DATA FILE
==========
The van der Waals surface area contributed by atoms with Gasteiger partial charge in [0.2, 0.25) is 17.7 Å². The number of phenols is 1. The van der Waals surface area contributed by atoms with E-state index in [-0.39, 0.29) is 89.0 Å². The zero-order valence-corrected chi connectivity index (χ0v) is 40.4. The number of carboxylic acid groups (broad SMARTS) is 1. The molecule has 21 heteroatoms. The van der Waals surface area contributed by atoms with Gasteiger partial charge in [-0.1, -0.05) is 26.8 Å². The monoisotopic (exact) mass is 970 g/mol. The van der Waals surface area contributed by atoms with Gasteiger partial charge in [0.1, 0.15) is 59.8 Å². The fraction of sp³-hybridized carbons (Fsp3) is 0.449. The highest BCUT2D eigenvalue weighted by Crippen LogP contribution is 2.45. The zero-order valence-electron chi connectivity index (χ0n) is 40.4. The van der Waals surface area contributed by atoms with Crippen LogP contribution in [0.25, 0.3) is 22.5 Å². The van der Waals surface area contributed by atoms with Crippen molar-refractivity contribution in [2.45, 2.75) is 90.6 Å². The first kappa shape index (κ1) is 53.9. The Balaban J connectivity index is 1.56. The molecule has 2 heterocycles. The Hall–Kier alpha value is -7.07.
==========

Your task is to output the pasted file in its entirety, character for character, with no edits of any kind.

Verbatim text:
The van der Waals surface area contributed by atoms with Gasteiger partial charge in [0.2, 0.25) is 17.7 Å². The number of phenols is 1. The van der Waals surface area contributed by atoms with E-state index in [-0.39, 0.29) is 89.0 Å². The zero-order valence-corrected chi connectivity index (χ0v) is 40.4. The number of carboxylic acid groups (broad SMARTS) is 1. The molecule has 21 heteroatoms. The van der Waals surface area contributed by atoms with Gasteiger partial charge in [-0.1, -0.05) is 26.8 Å². The monoisotopic (exact) mass is 970 g/mol. The van der Waals surface area contributed by atoms with Gasteiger partial charge in [0.1, 0.15) is 59.8 Å². The fraction of sp³-hybridized carbons (Fsp3) is 0.449. The highest BCUT2D eigenvalue weighted by Crippen LogP contribution is 2.45. The zero-order valence-electron chi connectivity index (χ0n) is 40.4. The van der Waals surface area contributed by atoms with Crippen LogP contribution in [0.25, 0.3) is 22.5 Å². The van der Waals surface area contributed by atoms with Crippen molar-refractivity contribution in [2.45, 2.75) is 90.6 Å². The first kappa shape index (κ1) is 53.9. The Balaban J connectivity index is 1.56. The molecule has 2 heterocycles. The Hall–Kier alpha value is -7.07.